So far in the public domain, there are only few active cases of climate change- and ESG-related litigation in Austria. However, this will likely change sooner than later as such claims will likely be pursued more often and more vigorously in the near future.

In this context, a court procedure relating to constitutional law may serve as an example: in February 2020, an application was submitted to the Austrian Constitutional Court by some 8,000 people holding that certain Austrian tax privileges to the benefit of the aviation industry were unconstitutional. The applicants claimed that those privileges constituted unfair tax advantages discriminating against other means of transport, such as rail. This petition was ultimately rejected by the Court on formal grounds without substantive examination.

In a more recent proceeding – currently primarily involving public international law – one of the applicants who failed before at the Constitutional Court (cf. above), has filed a suit against the Republic of Austria before the European Court of Human Rights (ECtHR). The plaintiff, who is very sensitive to changes in temperature and suffers from multiple sclerosis, argues that the climate crisis (rising temperatures) constituted a health hazard. He claims that Austria took insufficient action to tackle climate change and, in doing so, breached its duty to protect the plaintiff in accordance with Article 8 ECHR. Should the ECtHR find in favour of the plaintiff, this could drastically spur climate change-related litigation in Austria and beyond.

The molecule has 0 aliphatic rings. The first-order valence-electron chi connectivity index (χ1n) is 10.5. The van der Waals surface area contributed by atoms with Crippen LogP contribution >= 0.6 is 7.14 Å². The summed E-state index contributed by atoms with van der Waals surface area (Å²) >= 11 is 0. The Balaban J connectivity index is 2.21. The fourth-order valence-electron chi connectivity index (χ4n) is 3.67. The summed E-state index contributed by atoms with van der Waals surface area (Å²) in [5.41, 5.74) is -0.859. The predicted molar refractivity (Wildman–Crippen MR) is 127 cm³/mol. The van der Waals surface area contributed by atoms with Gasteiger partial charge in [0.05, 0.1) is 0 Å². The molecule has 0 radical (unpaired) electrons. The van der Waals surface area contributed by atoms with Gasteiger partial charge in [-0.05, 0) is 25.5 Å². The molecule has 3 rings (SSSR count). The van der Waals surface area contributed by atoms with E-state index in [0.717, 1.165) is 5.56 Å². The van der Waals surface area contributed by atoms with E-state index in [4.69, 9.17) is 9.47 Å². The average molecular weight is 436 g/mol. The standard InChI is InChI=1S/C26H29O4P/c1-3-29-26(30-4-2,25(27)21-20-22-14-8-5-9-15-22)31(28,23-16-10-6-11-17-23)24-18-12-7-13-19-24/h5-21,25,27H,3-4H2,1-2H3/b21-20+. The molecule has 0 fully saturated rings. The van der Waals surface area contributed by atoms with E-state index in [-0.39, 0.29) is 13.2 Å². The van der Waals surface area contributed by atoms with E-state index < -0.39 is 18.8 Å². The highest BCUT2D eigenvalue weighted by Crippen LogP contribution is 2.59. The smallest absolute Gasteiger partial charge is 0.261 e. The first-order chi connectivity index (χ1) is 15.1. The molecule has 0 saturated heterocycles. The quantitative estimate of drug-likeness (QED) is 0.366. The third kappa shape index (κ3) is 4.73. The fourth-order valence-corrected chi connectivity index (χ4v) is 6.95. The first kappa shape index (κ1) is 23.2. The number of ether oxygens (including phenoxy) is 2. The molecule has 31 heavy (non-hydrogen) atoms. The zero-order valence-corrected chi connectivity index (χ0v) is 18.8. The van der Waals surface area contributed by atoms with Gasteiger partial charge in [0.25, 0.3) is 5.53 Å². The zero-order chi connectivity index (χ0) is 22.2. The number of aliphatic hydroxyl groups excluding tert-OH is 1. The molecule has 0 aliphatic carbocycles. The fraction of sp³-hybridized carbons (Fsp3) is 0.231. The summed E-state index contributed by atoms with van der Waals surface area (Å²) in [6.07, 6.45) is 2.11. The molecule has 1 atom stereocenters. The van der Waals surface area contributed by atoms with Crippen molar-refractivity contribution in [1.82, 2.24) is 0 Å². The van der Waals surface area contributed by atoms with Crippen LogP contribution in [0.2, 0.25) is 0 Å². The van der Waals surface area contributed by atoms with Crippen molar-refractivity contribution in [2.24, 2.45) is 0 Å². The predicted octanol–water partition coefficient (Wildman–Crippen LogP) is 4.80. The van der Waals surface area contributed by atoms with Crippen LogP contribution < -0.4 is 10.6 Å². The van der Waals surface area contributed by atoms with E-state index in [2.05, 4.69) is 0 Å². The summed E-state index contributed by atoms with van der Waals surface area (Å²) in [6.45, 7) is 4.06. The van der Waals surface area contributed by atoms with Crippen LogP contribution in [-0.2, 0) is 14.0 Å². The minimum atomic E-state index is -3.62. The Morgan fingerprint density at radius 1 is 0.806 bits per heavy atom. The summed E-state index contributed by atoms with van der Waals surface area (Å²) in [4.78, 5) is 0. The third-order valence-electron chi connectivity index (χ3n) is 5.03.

These developments coincide with the proceedings for a preliminary ruling currently pending before the ECJ (C-61/21) concerning the question of whether (and, if so, under what conditions) individuals can claim compensation for damage caused to their health from the state where that state is in exceedance of the respective limit values. The Advocate General’s opinion appears to affirm such a basis for claim. One will have to wait and see how the Court will decide.

Litigation Funding 

In line with a general trend, some of the aforementioned cases were funded through either crowdfunding or by institutional funders. Indeed, litigation funding (e.g. traditional third party funding, crowdfunding or funding via associations with the purpose of supporting/funding certain lawsuits) is gradually gaining importance in the Austrian market.

This trend has also spurred a discussion on the involvement of law firms and lawyers in the funding of lawsuits. This is to be seen in light of the ban on quota litis agreements (pactum de quota litis) between a member of the legal profession and its client, which is set forth in the rules of professional conduct governing lawyers in Austria and the parameters indicated by the CCBE. Consequently, in the case of direct personal or economic connection between the funder and a member of the legal profession, the options for structuring funding agreements are limited. The same principle also gives rise to discussions on the extent to which a funder may exert influence on the respective proceedings.

Collective Redress and Mass Proceedings